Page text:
Corrymeela News


Women and Our Power in Society

06 Mar 2015

Picture the scene: 80 women from all types of backgrounds, different ages, different life experiences, standing tall, literally finding their voice as they shout
Women have power!

Women and Our Power in Society

and you have an idea of what our conference Women and Our Power in Society enabled and inspired.

The idea for the conference was inspired by a project funded by the Irish Department of Foreign Affairs and Trade that we had been delivering called Stop Peace Unravelling.   The original aim of this project was to engage groups with the concept of democracy, but as the project rolled out what became evident was less of an interest with the idea of democracy, and more of a desire to explore and understand the bigger idea of power.  The women who were participating in these discussions were fascinated and energised as they explored where and how they could exercise power in their lives and communities   At the end of the project the women were still hungry to learn more about power and hence the conference.

The conference took place at Crumlin Road Gaol in Belfast as one of the celebration events for International Women’s Day.  We specifically chose the gaol as the venue because of its resonance with what we were looking  at over the course of the day.   In 1914 four very respectable middle class women were imprisoned there on the charge of attempting to blow up Lisburn Cathedral.  The women were part of the suffragette movement and in attempting to bring about a better and more equal life for women were targeting male bastions of power such as churches, golf clubs and race courses.  Wherever they conducted their direct actions they left behind messages such as ‘justice and militancy and fair play for women’.   Women have Power!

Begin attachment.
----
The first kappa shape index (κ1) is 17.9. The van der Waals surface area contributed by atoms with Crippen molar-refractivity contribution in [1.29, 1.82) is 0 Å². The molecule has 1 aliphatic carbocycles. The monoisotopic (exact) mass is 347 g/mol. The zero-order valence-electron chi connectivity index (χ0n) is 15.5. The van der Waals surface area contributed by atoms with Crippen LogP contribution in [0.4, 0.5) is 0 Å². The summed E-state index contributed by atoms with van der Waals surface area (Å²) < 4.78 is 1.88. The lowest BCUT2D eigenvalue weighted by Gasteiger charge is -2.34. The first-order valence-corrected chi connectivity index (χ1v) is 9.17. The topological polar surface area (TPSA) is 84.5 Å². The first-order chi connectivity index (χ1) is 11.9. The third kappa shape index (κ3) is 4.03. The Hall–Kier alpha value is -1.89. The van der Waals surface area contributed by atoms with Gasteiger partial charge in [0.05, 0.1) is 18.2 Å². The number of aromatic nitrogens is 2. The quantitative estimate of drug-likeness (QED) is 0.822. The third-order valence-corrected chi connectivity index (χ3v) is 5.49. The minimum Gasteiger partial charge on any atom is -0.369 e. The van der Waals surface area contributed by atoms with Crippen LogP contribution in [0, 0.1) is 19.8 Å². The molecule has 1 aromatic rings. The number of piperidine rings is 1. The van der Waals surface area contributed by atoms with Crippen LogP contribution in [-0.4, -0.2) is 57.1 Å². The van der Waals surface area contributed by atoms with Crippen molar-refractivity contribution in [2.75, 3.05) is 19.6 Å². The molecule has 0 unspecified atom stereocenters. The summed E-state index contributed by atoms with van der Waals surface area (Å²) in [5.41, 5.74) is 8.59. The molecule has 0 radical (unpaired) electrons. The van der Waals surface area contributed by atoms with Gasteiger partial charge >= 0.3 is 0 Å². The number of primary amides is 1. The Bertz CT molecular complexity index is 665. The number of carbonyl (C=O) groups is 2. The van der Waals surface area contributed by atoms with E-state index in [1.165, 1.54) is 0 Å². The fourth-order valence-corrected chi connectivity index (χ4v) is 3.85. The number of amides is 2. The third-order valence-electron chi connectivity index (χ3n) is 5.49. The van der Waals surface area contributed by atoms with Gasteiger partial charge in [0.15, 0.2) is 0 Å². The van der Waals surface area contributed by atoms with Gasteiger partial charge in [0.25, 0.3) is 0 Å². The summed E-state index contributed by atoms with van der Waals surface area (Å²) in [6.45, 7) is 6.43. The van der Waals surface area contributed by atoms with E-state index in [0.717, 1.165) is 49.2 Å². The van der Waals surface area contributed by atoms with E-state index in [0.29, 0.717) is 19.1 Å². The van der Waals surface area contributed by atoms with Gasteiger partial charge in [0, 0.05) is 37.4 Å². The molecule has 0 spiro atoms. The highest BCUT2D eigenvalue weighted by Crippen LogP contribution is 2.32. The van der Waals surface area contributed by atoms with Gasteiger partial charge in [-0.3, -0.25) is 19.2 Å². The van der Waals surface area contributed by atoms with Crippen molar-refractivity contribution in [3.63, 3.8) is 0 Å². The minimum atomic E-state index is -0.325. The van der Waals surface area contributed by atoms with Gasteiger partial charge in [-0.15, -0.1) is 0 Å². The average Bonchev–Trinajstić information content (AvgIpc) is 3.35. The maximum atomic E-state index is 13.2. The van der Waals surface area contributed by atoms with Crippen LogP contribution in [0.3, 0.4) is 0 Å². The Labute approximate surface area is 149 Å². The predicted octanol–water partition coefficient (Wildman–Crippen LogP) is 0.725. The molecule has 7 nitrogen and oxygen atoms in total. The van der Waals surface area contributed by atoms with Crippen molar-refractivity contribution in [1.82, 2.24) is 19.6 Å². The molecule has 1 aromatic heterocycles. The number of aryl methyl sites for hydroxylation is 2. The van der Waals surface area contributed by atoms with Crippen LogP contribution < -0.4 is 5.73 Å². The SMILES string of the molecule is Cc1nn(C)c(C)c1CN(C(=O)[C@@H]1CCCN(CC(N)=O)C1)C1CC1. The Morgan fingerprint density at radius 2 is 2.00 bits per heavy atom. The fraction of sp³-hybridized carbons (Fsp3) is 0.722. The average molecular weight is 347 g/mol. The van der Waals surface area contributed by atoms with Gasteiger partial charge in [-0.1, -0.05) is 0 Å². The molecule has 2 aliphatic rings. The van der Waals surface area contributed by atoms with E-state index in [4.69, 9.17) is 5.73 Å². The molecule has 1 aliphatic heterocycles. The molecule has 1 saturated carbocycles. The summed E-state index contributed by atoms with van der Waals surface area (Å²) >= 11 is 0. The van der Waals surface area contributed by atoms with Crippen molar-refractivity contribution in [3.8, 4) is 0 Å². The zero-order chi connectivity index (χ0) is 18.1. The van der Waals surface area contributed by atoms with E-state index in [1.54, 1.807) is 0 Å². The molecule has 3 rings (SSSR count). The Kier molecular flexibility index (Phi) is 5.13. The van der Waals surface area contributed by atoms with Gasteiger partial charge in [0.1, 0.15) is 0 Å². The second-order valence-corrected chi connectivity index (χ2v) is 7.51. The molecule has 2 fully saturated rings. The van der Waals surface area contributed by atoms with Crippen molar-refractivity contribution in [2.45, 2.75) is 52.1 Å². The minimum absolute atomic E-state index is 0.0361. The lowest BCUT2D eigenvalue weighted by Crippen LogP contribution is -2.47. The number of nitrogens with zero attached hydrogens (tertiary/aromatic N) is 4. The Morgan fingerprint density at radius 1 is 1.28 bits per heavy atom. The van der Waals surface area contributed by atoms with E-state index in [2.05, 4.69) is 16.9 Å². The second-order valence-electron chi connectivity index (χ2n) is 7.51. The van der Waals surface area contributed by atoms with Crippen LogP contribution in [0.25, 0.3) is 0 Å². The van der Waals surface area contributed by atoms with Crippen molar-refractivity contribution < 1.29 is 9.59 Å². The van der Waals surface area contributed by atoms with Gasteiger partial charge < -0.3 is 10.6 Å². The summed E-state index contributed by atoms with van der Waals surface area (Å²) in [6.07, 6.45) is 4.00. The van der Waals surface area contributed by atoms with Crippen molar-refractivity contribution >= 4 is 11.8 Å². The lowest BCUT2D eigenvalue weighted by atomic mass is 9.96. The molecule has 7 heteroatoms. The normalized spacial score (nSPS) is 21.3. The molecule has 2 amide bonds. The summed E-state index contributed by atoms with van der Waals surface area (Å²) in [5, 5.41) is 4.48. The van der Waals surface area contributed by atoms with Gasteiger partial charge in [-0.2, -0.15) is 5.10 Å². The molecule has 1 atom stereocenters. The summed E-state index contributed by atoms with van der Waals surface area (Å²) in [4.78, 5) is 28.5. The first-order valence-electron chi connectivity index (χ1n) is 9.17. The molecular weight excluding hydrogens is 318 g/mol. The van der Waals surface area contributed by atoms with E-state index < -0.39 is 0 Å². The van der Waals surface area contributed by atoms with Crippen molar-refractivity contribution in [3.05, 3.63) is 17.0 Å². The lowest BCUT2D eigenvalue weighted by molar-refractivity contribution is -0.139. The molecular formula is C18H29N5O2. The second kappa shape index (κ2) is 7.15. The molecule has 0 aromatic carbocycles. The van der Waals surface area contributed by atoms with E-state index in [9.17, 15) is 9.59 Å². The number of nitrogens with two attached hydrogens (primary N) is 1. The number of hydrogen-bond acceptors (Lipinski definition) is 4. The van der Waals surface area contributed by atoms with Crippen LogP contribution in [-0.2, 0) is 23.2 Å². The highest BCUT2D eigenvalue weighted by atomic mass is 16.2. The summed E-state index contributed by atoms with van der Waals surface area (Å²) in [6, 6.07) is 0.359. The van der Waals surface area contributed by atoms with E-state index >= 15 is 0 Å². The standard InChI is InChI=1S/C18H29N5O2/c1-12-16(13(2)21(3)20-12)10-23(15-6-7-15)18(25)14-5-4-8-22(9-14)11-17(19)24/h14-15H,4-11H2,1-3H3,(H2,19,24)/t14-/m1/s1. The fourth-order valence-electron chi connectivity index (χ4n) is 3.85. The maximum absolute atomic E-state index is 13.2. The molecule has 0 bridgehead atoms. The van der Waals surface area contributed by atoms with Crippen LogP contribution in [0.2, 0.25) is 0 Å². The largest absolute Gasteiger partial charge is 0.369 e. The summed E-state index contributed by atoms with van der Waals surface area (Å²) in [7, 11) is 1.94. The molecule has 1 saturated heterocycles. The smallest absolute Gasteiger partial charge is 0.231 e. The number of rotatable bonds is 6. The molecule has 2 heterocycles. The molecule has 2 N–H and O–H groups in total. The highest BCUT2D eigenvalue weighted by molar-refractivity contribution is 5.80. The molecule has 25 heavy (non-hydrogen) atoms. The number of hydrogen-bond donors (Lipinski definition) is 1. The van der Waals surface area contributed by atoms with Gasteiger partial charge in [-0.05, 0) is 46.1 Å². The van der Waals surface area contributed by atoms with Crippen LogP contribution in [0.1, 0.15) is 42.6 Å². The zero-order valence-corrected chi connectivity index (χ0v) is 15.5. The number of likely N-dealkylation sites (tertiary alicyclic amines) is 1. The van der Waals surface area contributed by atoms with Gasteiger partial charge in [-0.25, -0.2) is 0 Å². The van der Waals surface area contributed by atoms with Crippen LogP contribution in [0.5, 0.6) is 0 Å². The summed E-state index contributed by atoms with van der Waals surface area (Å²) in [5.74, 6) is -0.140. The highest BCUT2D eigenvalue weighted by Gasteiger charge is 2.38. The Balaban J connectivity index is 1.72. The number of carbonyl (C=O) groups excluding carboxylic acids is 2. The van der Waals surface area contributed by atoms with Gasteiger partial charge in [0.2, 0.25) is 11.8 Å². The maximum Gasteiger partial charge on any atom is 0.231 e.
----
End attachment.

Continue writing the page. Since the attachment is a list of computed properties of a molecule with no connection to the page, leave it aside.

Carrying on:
We were very honoured to have five amazing speakers who punctuated the day with ideas and stories that sparked conversations, ignited imagination and fired us up with possibility.  The speakers also posed a question that we then took time to discuss at our tables and it was in those animated and real conversations that some of the most important learning took place.

Kerry Anthony the CEO of Depaul, a charity  that supports those without a home to find a place in society, talked to us about the effect especially on women on being on the margins of society.  She talked about the challenges of the work and posed the question about resilience and energy and how do you keep going if change seems slow?

Kate Clifford our next speaker is the Director with Rural Community Network and she talked about the inspiration she found in the life of Rosa Parks.  She talked about the many identities that we as women hold , daughter, sister, friend, mum, employer, employee and how they interact and play out.  Her question to us was: Claiming your power……..what realistic, yet inspirational role do you/ could you play in your community?

Gabrielle Moseley  shifted the focus to the global.  Gabrielle works for the American Consulate and has been in Iraq, Brazil and Belfast.  She gave us a really fascinating insight into the world of international diplomacy and the role that women play in fighting for and bringing about change.  Gabrielle’s background is economic analysis and her question to us was around the freedom of women economically and how we felt about it.

Orlaith Hendron is a grass roots activist and she had us on our feet before lunch making a noise.  Oralith asked a simple question about when as women do we feel silenced and when does society silence the voice of women?  Sadly the examples of both were many.

Our final speaker was Sarah Quinlan the Chief Executive of Children’s Heartbeat Trust.  Sarah talked about the power of women as mothers who wanted the best for their children.  Sarah has just won an award for the charity with most political impact and her energy was infectious as she shared how even a small group of people can make a difference.  Her question to us was around how we use our power to build people up and not put them down.

At the end of the day there was a feeling of possibility;  women were exchanging numbers and email addresses and wanting to build on the connections that they had made.

It was a day where 80 women came together and explored how to live well together and began to realise that individually and together they have the power to make that happen.